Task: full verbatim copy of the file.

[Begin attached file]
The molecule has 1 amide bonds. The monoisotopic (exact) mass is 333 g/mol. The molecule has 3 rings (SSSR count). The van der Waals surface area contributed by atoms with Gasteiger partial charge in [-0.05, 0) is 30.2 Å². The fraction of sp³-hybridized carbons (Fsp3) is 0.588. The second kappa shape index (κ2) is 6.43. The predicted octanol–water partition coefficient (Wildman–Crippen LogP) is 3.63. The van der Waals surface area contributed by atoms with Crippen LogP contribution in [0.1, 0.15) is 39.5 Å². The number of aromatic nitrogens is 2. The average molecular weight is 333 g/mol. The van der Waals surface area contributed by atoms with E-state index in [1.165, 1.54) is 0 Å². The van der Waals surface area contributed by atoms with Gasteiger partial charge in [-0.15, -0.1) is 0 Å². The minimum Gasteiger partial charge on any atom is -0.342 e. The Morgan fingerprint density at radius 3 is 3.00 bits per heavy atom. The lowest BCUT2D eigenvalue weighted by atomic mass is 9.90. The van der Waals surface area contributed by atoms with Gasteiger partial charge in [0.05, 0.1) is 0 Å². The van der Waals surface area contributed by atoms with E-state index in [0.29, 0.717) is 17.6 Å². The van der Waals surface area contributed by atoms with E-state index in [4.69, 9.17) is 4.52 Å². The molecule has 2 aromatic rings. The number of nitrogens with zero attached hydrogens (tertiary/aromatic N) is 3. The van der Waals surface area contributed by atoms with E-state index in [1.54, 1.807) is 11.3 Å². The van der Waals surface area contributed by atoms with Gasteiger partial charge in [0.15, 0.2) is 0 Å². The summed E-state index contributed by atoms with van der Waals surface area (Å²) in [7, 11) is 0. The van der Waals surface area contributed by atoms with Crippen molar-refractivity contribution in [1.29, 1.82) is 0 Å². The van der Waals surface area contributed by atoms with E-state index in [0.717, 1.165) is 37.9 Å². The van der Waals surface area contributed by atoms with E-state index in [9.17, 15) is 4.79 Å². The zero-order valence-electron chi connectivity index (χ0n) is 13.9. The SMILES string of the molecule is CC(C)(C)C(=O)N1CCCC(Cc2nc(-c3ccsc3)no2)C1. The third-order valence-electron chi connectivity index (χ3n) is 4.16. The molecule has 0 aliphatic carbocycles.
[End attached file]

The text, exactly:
The molecule has 1 amide bonds. The monoisotopic (exact) mass is 333 g/mol. The molecule has 3 rings (SSSR count). The van der Waals surface area contributed by atoms with Gasteiger partial charge in [-0.05, 0) is 30.2 Å². The fraction of sp³-hybridized carbons (Fsp3) is 0.588. The second kappa shape index (κ2) is 6.43. The predicted octanol–water partition coefficient (Wildman–Crippen LogP) is 3.63. The van der Waals surface area contributed by atoms with Crippen LogP contribution in [0.1, 0.15) is 39.5 Å². The number of aromatic nitrogens is 2. The average molecular weight is 333 g/mol. The van der Waals surface area contributed by atoms with E-state index in [1.165, 1.54) is 0 Å². The van der Waals surface area contributed by atoms with Gasteiger partial charge in [-0.15, -0.1) is 0 Å². The minimum Gasteiger partial charge on any atom is -0.342 e. The Morgan fingerprint density at radius 3 is 3.00 bits per heavy atom. The lowest BCUT2D eigenvalue weighted by atomic mass is 9.90. The van der Waals surface area contributed by atoms with Gasteiger partial charge in [0.05, 0.1) is 0 Å². The van der Waals surface area contributed by atoms with E-state index in [0.29, 0.717) is 17.6 Å². The van der Waals surface area contributed by atoms with E-state index in [4.69, 9.17) is 4.52 Å². The molecule has 2 aromatic rings. The number of nitrogens with zero attached hydrogens (tertiary/aromatic N) is 3. The van der Waals surface area contributed by atoms with E-state index in [1.54, 1.807) is 11.3 Å². The van der Waals surface area contributed by atoms with Gasteiger partial charge in [0.15, 0.2) is 0 Å². The summed E-state index contributed by atoms with van der Waals surface area (Å²) in [7, 11) is 0. The van der Waals surface area contributed by atoms with Crippen molar-refractivity contribution in [1.29, 1.82) is 0 Å². The van der Waals surface area contributed by atoms with E-state index in [0.717, 1.165) is 37.9 Å². The van der Waals surface area contributed by atoms with E-state index in [9.17, 15) is 4.79 Å². The zero-order valence-electron chi connectivity index (χ0n) is 13.9. The SMILES string of the molecule is CC(C)(C)C(=O)N1CCCC(Cc2nc(-c3ccsc3)no2)C1. The third-order valence-electron chi connectivity index (χ3n) is 4.16. The molecule has 0 aliphatic carbocycles.